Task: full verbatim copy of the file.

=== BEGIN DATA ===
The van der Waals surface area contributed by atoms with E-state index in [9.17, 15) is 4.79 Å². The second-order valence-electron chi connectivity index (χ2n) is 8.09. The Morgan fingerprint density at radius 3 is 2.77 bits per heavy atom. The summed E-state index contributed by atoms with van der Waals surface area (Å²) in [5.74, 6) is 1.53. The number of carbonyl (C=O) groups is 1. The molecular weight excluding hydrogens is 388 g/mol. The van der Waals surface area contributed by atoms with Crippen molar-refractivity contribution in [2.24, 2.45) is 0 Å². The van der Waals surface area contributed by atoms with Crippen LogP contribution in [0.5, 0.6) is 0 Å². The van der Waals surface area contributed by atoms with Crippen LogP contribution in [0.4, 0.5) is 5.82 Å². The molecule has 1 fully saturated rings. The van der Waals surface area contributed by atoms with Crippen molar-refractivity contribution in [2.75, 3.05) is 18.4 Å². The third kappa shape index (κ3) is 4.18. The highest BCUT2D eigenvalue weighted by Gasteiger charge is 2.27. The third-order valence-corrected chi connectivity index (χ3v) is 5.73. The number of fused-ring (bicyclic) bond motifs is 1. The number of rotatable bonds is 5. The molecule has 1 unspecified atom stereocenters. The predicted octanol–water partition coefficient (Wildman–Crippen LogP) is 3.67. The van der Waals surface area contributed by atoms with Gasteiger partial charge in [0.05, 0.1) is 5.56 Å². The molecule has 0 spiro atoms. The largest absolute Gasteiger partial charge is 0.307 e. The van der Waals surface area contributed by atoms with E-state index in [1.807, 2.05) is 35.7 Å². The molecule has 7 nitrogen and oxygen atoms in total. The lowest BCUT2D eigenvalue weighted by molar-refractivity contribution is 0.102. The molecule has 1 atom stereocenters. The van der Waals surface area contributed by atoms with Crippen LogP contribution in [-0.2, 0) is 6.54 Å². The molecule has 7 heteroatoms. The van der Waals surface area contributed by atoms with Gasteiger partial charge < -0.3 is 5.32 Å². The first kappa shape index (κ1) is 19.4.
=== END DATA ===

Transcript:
The van der Waals surface area contributed by atoms with E-state index in [9.17, 15) is 4.79 Å². The second-order valence-electron chi connectivity index (χ2n) is 8.09. The Morgan fingerprint density at radius 3 is 2.77 bits per heavy atom. The summed E-state index contributed by atoms with van der Waals surface area (Å²) in [5.74, 6) is 1.53. The number of carbonyl (C=O) groups is 1. The molecular weight excluding hydrogens is 388 g/mol. The van der Waals surface area contributed by atoms with Crippen molar-refractivity contribution in [2.24, 2.45) is 0 Å². The van der Waals surface area contributed by atoms with Crippen LogP contribution in [0.5, 0.6) is 0 Å². The van der Waals surface area contributed by atoms with Crippen LogP contribution in [0.4, 0.5) is 5.82 Å². The molecule has 1 fully saturated rings. The van der Waals surface area contributed by atoms with Crippen molar-refractivity contribution in [2.75, 3.05) is 18.4 Å². The third kappa shape index (κ3) is 4.18. The highest BCUT2D eigenvalue weighted by Gasteiger charge is 2.27. The third-order valence-corrected chi connectivity index (χ3v) is 5.73. The number of fused-ring (bicyclic) bond motifs is 1. The number of rotatable bonds is 5. The molecule has 1 unspecified atom stereocenters. The predicted octanol–water partition coefficient (Wildman–Crippen LogP) is 3.67. The van der Waals surface area contributed by atoms with Gasteiger partial charge in [0.05, 0.1) is 5.56 Å². The molecule has 0 spiro atoms. The largest absolute Gasteiger partial charge is 0.307 e. The van der Waals surface area contributed by atoms with E-state index in [1.807, 2.05) is 35.7 Å². The molecule has 7 nitrogen and oxygen atoms in total. The lowest BCUT2D eigenvalue weighted by molar-refractivity contribution is 0.102. The molecule has 1 atom stereocenters. The van der Waals surface area contributed by atoms with Crippen LogP contribution in [-0.2, 0) is 6.54 Å². The molecule has 7 heteroatoms. The van der Waals surface area contributed by atoms with Gasteiger partial charge < -0.3 is 5.32 Å². The first kappa shape index (κ1) is 19.4.